Often the idea of playing games is labelled a childish endeavour, or something associated with middle aged men still living with their parents. Yet in line with our theme of mindfulness this month, the importance of games is something I could not have passed over so easily.
Benjamin Franklin wrote an article in 1750 called ‘The Morals of Chess’, in which he outlines three core skills that the game fosters and encourages in its players. These are:
“Foresight, which looks a little into futurity, and considers the consequences that may attend an action.
Circumspection, which surveys the whole Chess-board, or scene of action: the relation of several pieces and their situations.
Caution, not to make our moves too hastily.”
Such attributes are seen by many as vital for dealing with numerous scenarios and challenges presented by everyday life. Stanley Kubrick was well-known on his film sets for being an avid chess player – before becoming a world famous director he hustled chess tournaments in New York’s central park and lived on his meagre winnings. He would later claim that it was the skills he inherited from the game that gave him his hard-working, perfectionist attitude, and this was plain to see for audiences that enjoyed the wonderful vision his films portrayed.
A famous episode from season three of The West Wing actually uses two chess games played by the U.S. president to underscore the simultaneous real life game of strategy involved in resolving a crisis between China and Taiwan.
Later on in the same series (season six), we find out that the President’s cabinet see it as important that he plays chess once a week as a way of evaluating his mental faculties, to determine whether his condition Multiple sclerosis is worsening. It was known that the President was a highly proficient player; therefore any decrease in performance could be a warning sign. Conversely, maintaining this habit would in turn prolong those same mental faculties and his ability to function normally.
It was once thought that word games such as crossword puzzles could help simply ‘make you smarter’, but I don’t think it’s that simple. It’s likely that if you intentionally sit down to do a crossword puzzle only with the thought of getting smarter in mind, without properly engaging in the actual task at hand, you will not achieve what you want from it. Nor would you understand what people really mean when they say this, in much the same way that a politician who sits down to play Call of Duty in order to judge all video games by the violent presupposition he already has in mind, will not understand what it is that the rest of the industry finds so great about gaming.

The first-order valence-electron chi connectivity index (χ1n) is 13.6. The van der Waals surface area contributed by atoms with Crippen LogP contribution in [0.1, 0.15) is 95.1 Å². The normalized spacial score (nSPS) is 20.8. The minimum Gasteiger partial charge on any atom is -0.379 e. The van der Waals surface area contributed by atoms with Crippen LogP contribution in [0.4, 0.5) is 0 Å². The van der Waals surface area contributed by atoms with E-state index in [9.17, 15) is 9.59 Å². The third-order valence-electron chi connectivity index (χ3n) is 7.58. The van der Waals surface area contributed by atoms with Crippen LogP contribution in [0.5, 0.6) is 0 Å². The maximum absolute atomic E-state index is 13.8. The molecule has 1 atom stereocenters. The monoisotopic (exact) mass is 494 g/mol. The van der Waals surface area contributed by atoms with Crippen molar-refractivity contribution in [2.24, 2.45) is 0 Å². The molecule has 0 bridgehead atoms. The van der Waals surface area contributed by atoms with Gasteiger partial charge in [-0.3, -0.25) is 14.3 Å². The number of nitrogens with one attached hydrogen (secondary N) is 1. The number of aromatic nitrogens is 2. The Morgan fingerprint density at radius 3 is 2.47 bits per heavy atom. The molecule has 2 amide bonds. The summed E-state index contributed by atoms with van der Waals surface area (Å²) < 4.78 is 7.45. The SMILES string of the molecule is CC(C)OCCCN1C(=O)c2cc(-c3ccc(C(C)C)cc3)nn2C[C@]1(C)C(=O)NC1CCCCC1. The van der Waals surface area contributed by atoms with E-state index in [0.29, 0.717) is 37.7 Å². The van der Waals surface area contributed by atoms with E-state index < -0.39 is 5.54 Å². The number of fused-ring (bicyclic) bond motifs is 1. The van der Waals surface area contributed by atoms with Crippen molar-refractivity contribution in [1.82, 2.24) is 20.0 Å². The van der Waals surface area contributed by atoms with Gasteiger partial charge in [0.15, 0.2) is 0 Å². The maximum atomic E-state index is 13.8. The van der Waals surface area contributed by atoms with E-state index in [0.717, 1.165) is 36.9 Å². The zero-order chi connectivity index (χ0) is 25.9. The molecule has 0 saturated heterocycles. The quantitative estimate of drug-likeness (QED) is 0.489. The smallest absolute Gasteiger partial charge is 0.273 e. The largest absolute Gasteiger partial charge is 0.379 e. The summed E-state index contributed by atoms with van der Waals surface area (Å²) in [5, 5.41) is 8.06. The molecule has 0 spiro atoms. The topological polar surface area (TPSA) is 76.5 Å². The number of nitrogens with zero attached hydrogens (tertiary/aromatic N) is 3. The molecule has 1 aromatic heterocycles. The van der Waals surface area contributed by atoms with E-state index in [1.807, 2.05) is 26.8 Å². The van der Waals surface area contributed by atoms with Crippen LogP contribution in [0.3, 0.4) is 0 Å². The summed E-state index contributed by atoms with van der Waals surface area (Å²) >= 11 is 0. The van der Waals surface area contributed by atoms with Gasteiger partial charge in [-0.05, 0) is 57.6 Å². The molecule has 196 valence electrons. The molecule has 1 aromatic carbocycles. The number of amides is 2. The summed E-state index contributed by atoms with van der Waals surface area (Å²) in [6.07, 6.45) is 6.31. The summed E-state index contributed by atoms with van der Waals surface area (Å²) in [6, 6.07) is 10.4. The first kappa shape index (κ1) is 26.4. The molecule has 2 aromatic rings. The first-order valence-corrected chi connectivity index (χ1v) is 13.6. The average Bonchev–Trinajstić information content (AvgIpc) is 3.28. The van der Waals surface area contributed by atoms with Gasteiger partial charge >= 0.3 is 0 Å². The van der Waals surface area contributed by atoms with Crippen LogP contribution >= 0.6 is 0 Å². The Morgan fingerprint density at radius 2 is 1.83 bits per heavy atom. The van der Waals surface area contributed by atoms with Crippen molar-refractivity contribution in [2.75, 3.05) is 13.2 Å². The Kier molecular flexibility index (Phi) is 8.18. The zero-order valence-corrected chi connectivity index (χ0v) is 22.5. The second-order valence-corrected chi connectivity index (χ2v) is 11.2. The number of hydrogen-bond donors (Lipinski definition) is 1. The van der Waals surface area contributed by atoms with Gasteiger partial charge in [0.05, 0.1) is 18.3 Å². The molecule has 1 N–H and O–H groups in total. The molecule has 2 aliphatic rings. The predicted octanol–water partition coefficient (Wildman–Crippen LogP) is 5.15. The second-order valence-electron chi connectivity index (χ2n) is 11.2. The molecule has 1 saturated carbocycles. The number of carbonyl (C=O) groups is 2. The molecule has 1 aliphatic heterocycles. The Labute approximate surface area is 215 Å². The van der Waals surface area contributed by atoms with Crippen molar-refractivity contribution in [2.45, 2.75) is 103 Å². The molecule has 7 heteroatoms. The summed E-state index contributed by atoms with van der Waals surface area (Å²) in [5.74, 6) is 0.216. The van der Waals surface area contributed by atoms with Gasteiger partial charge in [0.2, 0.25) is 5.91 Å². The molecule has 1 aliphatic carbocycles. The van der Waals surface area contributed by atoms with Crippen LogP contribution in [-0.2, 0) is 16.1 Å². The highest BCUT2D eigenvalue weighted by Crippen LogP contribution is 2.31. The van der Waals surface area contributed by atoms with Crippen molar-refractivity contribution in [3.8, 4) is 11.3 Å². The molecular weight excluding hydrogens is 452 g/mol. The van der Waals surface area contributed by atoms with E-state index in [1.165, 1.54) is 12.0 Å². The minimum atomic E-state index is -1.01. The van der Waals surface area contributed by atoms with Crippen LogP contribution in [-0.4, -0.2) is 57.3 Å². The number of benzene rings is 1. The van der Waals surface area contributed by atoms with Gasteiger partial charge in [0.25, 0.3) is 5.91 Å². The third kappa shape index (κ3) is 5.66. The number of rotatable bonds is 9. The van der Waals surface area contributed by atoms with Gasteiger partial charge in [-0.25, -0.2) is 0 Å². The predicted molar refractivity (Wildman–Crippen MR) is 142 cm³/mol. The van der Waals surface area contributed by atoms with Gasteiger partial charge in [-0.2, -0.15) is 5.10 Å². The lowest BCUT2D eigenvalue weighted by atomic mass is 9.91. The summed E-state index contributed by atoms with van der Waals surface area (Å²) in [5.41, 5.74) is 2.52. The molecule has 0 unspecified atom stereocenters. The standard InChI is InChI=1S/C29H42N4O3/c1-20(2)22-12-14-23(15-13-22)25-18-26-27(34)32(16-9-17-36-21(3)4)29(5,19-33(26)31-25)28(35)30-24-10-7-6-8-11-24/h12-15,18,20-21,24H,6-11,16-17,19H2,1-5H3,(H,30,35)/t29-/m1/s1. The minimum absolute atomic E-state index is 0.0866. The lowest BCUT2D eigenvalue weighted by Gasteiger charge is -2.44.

Without a doubt word games stimulate the brain and may help in aiding a person’s memory – there is enough research on the topic to speak for itself. Recently number games such as Sudoku have also experienced a major resurgence in sophisticated circles, and their effect on our mental performance is considered largely similar.
These games provide a form of exercise for our brains similar to what running can do for the rest of our body. They can therefore ward off degenerative diseases like Alzheimer’s, which come about partly due to a lack of this exercise as we get older.
All well and good, you may say, but these respectable gaming categories do not cover the kind that would have crossed our collective minds when I mentioned the idea of them in my introduction. Do I think video games, played by the tech-savvy but socially declining next generation, can have the same effect?
The answer is an emphatic yes... in some cases. You see, the video game industry is not so confined by such labels – to say all video games are good for your mind would be akin to saying all films belong to the comedy genre. The Silent Hill series (before it became American) is a good example of games that could greatly benefit your mental capacities while you played by introducing puzzle elements, sub-plots that made you fill in gaps for yourself, pop culture references, and subtext in the gameplay that only those paying close attention would catch.
However, to cover video games appropriately would take much more time, and I’ve already taken enough of yours for today. In conclusion I’d urge you to play a game that you find mildly challenging, and try maintaining the habit weekly. You may find it has positive effects on your ability to be mindful in other areas of your life.
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